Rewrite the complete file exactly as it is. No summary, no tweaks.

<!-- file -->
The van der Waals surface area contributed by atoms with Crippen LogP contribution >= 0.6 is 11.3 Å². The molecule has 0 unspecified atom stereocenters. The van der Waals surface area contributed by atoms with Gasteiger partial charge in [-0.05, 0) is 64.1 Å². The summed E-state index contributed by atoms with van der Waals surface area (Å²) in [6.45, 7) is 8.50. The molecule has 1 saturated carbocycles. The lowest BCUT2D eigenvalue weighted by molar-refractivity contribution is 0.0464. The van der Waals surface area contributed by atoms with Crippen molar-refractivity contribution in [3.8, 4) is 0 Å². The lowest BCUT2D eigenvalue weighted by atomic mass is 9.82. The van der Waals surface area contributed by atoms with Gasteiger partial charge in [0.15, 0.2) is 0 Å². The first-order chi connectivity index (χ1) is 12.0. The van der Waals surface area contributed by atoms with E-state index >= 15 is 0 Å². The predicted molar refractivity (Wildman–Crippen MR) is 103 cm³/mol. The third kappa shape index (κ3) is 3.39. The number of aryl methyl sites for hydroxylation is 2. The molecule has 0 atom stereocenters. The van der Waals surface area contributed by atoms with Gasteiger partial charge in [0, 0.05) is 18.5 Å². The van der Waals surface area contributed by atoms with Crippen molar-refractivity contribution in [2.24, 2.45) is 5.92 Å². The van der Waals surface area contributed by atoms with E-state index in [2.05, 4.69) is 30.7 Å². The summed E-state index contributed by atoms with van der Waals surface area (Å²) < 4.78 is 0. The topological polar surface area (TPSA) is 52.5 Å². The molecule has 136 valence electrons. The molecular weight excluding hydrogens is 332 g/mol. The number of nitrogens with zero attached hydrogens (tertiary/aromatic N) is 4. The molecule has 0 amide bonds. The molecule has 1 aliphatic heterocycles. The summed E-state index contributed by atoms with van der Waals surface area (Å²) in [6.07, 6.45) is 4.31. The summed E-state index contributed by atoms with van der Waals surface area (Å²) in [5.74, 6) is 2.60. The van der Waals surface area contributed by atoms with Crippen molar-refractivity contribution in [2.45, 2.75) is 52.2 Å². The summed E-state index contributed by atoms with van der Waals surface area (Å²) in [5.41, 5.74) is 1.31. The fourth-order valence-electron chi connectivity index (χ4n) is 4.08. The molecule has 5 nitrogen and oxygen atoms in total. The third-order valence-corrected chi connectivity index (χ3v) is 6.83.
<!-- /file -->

The van der Waals surface area contributed by atoms with Crippen LogP contribution >= 0.6 is 11.3 Å². The molecule has 0 unspecified atom stereocenters. The van der Waals surface area contributed by atoms with Gasteiger partial charge in [-0.05, 0) is 64.1 Å². The summed E-state index contributed by atoms with van der Waals surface area (Å²) in [6.45, 7) is 8.50. The molecule has 1 saturated carbocycles. The lowest BCUT2D eigenvalue weighted by molar-refractivity contribution is 0.0464. The van der Waals surface area contributed by atoms with Crippen molar-refractivity contribution in [3.8, 4) is 0 Å². The lowest BCUT2D eigenvalue weighted by atomic mass is 9.82. The van der Waals surface area contributed by atoms with Gasteiger partial charge in [0.15, 0.2) is 0 Å². The first-order chi connectivity index (χ1) is 12.0. The van der Waals surface area contributed by atoms with E-state index >= 15 is 0 Å². The predicted molar refractivity (Wildman–Crippen MR) is 103 cm³/mol. The third kappa shape index (κ3) is 3.39. The number of aryl methyl sites for hydroxylation is 2. The molecule has 0 atom stereocenters. The van der Waals surface area contributed by atoms with Gasteiger partial charge in [0, 0.05) is 18.5 Å². The van der Waals surface area contributed by atoms with Crippen molar-refractivity contribution in [2.24, 2.45) is 5.92 Å². The van der Waals surface area contributed by atoms with E-state index in [2.05, 4.69) is 30.7 Å². The summed E-state index contributed by atoms with van der Waals surface area (Å²) < 4.78 is 0. The topological polar surface area (TPSA) is 52.5 Å². The molecule has 136 valence electrons. The molecular weight excluding hydrogens is 332 g/mol. The number of nitrogens with zero attached hydrogens (tertiary/aromatic N) is 4. The molecule has 0 amide bonds. The molecule has 1 aliphatic heterocycles. The summed E-state index contributed by atoms with van der Waals surface area (Å²) in [6.07, 6.45) is 4.31. The summed E-state index contributed by atoms with van der Waals surface area (Å²) in [5.74, 6) is 2.60. The van der Waals surface area contributed by atoms with Crippen molar-refractivity contribution in [2.45, 2.75) is 52.2 Å². The summed E-state index contributed by atoms with van der Waals surface area (Å²) in [5.41, 5.74) is 1.31. The fourth-order valence-electron chi connectivity index (χ4n) is 4.08. The molecule has 5 nitrogen and oxygen atoms in total. The third-order valence-corrected chi connectivity index (χ3v) is 6.83.